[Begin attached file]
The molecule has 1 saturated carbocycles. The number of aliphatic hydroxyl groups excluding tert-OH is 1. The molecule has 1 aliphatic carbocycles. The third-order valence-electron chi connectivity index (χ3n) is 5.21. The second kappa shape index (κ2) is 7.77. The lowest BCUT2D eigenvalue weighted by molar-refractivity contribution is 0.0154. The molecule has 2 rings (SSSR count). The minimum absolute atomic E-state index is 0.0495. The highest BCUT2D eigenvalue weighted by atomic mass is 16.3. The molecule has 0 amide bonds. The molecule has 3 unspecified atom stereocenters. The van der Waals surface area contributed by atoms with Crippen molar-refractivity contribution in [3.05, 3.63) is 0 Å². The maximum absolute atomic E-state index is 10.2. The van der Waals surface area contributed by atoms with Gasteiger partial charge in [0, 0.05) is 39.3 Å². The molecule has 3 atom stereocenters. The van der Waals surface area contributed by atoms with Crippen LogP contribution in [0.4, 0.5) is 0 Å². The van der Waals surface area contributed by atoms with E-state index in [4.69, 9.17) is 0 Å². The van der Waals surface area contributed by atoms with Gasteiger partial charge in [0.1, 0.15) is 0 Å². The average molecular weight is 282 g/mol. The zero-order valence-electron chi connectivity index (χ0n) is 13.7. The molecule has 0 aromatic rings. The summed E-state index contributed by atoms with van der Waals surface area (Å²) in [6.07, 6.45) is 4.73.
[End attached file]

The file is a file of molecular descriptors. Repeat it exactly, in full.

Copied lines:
The molecule has 1 saturated carbocycles. The number of aliphatic hydroxyl groups excluding tert-OH is 1. The molecule has 1 aliphatic carbocycles. The third-order valence-electron chi connectivity index (χ3n) is 5.21. The second kappa shape index (κ2) is 7.77. The lowest BCUT2D eigenvalue weighted by molar-refractivity contribution is 0.0154. The molecule has 2 rings (SSSR count). The minimum absolute atomic E-state index is 0.0495. The highest BCUT2D eigenvalue weighted by atomic mass is 16.3. The molecule has 0 amide bonds. The molecule has 3 unspecified atom stereocenters. The van der Waals surface area contributed by atoms with Crippen molar-refractivity contribution in [3.05, 3.63) is 0 Å². The maximum absolute atomic E-state index is 10.2. The van der Waals surface area contributed by atoms with Gasteiger partial charge in [0, 0.05) is 39.3 Å². The molecule has 3 atom stereocenters. The van der Waals surface area contributed by atoms with Crippen LogP contribution in [0.4, 0.5) is 0 Å². The van der Waals surface area contributed by atoms with E-state index in [4.69, 9.17) is 0 Å². The van der Waals surface area contributed by atoms with Gasteiger partial charge in [0.1, 0.15) is 0 Å². The average molecular weight is 282 g/mol. The zero-order valence-electron chi connectivity index (χ0n) is 13.7. The molecule has 0 aromatic rings. The summed E-state index contributed by atoms with van der Waals surface area (Å²) in [6.07, 6.45) is 4.73.